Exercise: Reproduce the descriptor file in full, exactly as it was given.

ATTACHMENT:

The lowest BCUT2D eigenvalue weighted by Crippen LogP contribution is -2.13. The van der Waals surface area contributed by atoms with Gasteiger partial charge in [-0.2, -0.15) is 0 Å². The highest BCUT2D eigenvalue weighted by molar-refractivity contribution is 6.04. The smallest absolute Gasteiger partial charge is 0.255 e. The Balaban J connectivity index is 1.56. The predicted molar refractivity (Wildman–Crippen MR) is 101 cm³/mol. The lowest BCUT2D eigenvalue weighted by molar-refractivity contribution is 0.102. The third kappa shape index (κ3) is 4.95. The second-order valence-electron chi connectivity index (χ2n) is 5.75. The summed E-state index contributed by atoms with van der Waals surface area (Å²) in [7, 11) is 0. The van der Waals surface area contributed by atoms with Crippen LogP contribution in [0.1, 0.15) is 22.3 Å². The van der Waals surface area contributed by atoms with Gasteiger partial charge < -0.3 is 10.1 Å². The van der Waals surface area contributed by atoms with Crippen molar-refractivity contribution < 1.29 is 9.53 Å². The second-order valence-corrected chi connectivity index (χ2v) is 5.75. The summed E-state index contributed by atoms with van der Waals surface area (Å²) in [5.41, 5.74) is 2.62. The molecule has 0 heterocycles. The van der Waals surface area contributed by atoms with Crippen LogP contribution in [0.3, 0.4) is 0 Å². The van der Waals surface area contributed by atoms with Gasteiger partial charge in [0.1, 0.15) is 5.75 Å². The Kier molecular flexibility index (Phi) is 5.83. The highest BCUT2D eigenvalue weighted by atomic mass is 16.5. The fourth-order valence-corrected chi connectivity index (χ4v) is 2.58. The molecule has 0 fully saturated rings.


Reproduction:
The lowest BCUT2D eigenvalue weighted by Crippen LogP contribution is -2.13. The van der Waals surface area contributed by atoms with Gasteiger partial charge in [-0.2, -0.15) is 0 Å². The highest BCUT2D eigenvalue weighted by molar-refractivity contribution is 6.04. The smallest absolute Gasteiger partial charge is 0.255 e. The Balaban J connectivity index is 1.56. The predicted molar refractivity (Wildman–Crippen MR) is 101 cm³/mol. The lowest BCUT2D eigenvalue weighted by molar-refractivity contribution is 0.102. The third kappa shape index (κ3) is 4.95. The second-order valence-electron chi connectivity index (χ2n) is 5.75. The summed E-state index contributed by atoms with van der Waals surface area (Å²) in [7, 11) is 0. The van der Waals surface area contributed by atoms with Crippen LogP contribution in [0.1, 0.15) is 22.3 Å². The van der Waals surface area contributed by atoms with Gasteiger partial charge < -0.3 is 10.1 Å². The van der Waals surface area contributed by atoms with Crippen molar-refractivity contribution < 1.29 is 9.53 Å². The second-order valence-corrected chi connectivity index (χ2v) is 5.75. The summed E-state index contributed by atoms with van der Waals surface area (Å²) in [5.41, 5.74) is 2.62. The molecule has 0 heterocycles. The van der Waals surface area contributed by atoms with Crippen LogP contribution in [0.3, 0.4) is 0 Å². The van der Waals surface area contributed by atoms with Gasteiger partial charge in [0.1, 0.15) is 5.75 Å². The Kier molecular flexibility index (Phi) is 5.83. The highest BCUT2D eigenvalue weighted by atomic mass is 16.5. The fourth-order valence-corrected chi connectivity index (χ4v) is 2.58. The molecule has 0 fully saturated rings.